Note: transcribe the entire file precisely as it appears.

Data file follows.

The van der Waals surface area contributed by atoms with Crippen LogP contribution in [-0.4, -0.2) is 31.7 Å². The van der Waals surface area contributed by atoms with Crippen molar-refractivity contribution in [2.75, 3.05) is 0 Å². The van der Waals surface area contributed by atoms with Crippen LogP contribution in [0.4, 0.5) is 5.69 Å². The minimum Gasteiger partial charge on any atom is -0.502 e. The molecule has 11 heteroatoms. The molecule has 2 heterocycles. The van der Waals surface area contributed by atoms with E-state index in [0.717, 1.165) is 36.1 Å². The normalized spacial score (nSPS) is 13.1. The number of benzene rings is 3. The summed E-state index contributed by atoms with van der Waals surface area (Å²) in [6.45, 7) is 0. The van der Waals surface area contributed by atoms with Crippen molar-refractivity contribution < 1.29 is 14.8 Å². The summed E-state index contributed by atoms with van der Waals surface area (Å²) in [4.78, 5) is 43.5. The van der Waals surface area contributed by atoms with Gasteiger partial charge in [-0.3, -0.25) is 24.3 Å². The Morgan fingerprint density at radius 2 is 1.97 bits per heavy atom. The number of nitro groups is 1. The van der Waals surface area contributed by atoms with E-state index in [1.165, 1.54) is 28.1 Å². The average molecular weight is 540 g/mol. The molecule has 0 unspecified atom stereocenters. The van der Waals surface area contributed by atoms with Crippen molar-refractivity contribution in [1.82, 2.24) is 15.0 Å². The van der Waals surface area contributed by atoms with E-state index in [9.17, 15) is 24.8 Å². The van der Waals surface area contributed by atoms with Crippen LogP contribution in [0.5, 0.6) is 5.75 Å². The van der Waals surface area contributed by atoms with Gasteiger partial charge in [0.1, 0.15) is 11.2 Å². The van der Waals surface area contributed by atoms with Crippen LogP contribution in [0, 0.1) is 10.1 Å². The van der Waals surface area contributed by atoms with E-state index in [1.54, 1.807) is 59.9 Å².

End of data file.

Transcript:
The van der Waals surface area contributed by atoms with Crippen LogP contribution in [-0.4, -0.2) is 31.7 Å². The van der Waals surface area contributed by atoms with Crippen molar-refractivity contribution in [2.75, 3.05) is 0 Å². The van der Waals surface area contributed by atoms with Crippen LogP contribution in [0.4, 0.5) is 5.69 Å². The minimum Gasteiger partial charge on any atom is -0.502 e. The molecule has 11 heteroatoms. The molecule has 2 heterocycles. The van der Waals surface area contributed by atoms with E-state index in [0.717, 1.165) is 36.1 Å². The normalized spacial score (nSPS) is 13.1. The number of benzene rings is 3. The summed E-state index contributed by atoms with van der Waals surface area (Å²) in [6.45, 7) is 0. The van der Waals surface area contributed by atoms with Crippen molar-refractivity contribution < 1.29 is 14.8 Å². The summed E-state index contributed by atoms with van der Waals surface area (Å²) in [4.78, 5) is 43.5. The van der Waals surface area contributed by atoms with Gasteiger partial charge in [-0.3, -0.25) is 24.3 Å². The Morgan fingerprint density at radius 2 is 1.97 bits per heavy atom. The number of nitro groups is 1. The van der Waals surface area contributed by atoms with E-state index in [1.165, 1.54) is 28.1 Å². The average molecular weight is 540 g/mol. The molecule has 0 unspecified atom stereocenters. The van der Waals surface area contributed by atoms with Crippen molar-refractivity contribution in [1.82, 2.24) is 15.0 Å². The van der Waals surface area contributed by atoms with E-state index in [9.17, 15) is 24.8 Å². The van der Waals surface area contributed by atoms with Crippen LogP contribution in [0.5, 0.6) is 5.75 Å². The van der Waals surface area contributed by atoms with Gasteiger partial charge in [0.1, 0.15) is 11.2 Å². The van der Waals surface area contributed by atoms with Crippen LogP contribution in [0, 0.1) is 10.1 Å². The van der Waals surface area contributed by atoms with E-state index in [1.54, 1.807) is 59.9 Å².